Not only do individuals learn a language for its own sake, but they learn it as a means for accessing other information and activities. Openness has another dimension that I think is important to consider, and this is the Opening of Potential. To paraphrase Alexander Hamilton in debating governmental structure: necessities will grow to fit resources. In open educational contexts, the growing of needs, in individual potentials, is one of the major implications of openness in education, and this idea is an underlying theme throughout the literature. For example, in The Cathedral and the Bazaar, Raymond (1998) describes an environment of needs that is created for the individual user, and how this propels his project and the open source movement. Open Potential also underlies the idea that strict copyright reduces the potential for creativity and a culturally robust society. As well, Mackie (2008) challenges the reader to compare Open Educational Content (OEC) with Open and Community Source Software, and in doing so I link the openness to the top end of OEC use, in opening up our our needs rather than fulfilling our choices. Just as much as language learners study language in itself, they generally learn a new language to access information, to access people and situations or, as many students have told me, they learn English to think in a way that they cannot in their native language.

The definition of Open Educational Resources is difficult to pin down because of the fluctuating elements that make up the various meanings of the words educational and open (Geser, 2007). I suggest that it is this Opening of Potential that is the ongoing culmination of the various dynamic elements encompassed in the concept of Openness in Education. As resources grow in an open world, so does our potential.

Defining Openess – quick, random thoughts

I’m still away from home with not very much internet access, but I did want to post some initial, probably very thin, thoughts on the first week of readings for the Openess in Education course.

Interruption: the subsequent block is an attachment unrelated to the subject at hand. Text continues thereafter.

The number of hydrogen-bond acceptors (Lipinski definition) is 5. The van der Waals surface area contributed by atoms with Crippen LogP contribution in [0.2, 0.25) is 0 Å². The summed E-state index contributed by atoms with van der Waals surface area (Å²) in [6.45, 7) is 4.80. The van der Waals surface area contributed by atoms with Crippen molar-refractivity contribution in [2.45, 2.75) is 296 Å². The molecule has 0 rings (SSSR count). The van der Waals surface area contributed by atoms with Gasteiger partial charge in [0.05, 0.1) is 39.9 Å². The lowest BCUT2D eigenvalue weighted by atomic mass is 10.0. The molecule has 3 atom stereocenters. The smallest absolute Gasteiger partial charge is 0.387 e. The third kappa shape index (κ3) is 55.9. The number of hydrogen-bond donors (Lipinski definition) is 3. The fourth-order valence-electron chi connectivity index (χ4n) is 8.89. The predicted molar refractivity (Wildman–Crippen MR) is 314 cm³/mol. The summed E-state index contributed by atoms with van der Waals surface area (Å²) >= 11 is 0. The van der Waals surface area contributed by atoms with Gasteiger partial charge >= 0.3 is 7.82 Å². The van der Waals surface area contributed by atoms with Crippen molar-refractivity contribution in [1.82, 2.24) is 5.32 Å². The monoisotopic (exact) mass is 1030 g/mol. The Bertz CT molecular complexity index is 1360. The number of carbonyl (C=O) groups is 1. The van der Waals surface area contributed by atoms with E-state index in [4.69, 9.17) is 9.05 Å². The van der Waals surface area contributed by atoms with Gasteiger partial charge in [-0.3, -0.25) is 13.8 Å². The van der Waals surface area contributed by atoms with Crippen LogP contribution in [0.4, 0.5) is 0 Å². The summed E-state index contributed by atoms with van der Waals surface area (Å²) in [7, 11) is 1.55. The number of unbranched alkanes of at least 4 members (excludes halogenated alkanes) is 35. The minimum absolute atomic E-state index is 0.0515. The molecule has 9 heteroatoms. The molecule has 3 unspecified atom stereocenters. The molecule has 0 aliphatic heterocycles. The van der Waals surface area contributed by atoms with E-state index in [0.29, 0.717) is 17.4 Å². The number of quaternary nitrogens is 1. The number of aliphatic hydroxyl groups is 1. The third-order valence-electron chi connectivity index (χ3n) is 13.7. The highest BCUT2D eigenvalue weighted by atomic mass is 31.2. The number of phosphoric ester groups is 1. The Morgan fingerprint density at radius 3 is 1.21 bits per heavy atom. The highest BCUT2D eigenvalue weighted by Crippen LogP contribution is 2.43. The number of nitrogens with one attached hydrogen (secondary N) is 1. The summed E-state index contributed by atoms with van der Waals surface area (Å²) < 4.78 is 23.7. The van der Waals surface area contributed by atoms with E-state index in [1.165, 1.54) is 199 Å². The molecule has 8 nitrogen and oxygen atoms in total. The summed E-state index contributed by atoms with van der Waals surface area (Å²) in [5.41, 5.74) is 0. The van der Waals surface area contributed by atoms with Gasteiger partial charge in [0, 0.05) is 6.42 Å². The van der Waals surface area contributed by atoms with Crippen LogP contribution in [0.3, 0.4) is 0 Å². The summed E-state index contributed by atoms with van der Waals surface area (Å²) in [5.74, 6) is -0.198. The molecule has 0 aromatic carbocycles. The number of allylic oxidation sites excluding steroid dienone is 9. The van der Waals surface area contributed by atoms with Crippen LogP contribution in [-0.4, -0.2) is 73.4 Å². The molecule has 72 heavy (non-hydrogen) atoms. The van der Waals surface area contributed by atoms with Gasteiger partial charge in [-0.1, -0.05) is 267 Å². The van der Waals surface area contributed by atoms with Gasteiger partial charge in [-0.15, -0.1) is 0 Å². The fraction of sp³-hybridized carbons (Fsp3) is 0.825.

The Cathedral and Bazaar article was the most interesting, mainly because of its context of programming. I always love learning from across disciplines, for me this is where so much insight lies much like the technique of metaphor can explain ideas beyond the limits of mere language alone. There’s a lot of interesting points in this article. The idea of need, that users find these glitches in the process based on need. In an education perspective, to me, this implies the condition to set up an environment of needs that pertain directly to the learners.

I also thought of how this type of openess can lead to the elimination (well, reduction) of a managerial class that seems to have been growing like bureaucracy in this modern age. I read a book once that stated this expansive managerial class as a major problem in today’s society. With openess, the line between managers (organizers) and workers and users are blurred; In open Education, I suppose, the line between educators and learners is ideally blurred.

One of the best ideas in the article is that with a good attitude interesting problems will gravitate towards you. This idea is something I seem to be learning more and better in recent weeks.

Another Idea I think is quite new and has room for discussion is the ability to recognize as a skill in itself. I wouldn’t argue against this, but when compared to evolving skills in the educational and information worlds, how do we understand the skill of Curation? At what point is it a skill, and at what point is it just a mass rehashing of anything and everything. Those who do indeed treat it in a skilled way, as a way to add value in arrangement, hopefully will gain more influence than others who are less discerning.

I’ve commented often on the topic in the Build it and They will Come article, cross-border education and methods are a major topic for anyone involved in other countries. I would say it is not only developing countries, but even rich countries simply have different educational ideas that may be lost with OERs made with certain values in mind. What hit me in the article is that the statement “Right to Education” maybe, more than any implementation barrier, has a problem with the word “education” as it crosses cultures.

The other article seems to blend into week 2, so I’ll leave that one for now. Defining ‘openess” is quite subject to situation, anyways.

Reflecting on MOOCs and Retention

In starting a new MOOC this week, I was reflecting on the Change11 one that I participated in last year. I never really continued with it, and thought I would document a bit about why.

One reason is that I never felt the need to officially “drop out”. I figured there was no point to do something as such because maybe one day I would wake up and want to make a comment or post or something about some topic involved in the change11. There was no benefit to declaring any such thing.

Another point was that I found the weekly change in topic pace too fast for me. I’ve commented on this before (also here) so I’ll leave it at that. I also commented about the socialness of it, which probably had something to do with it.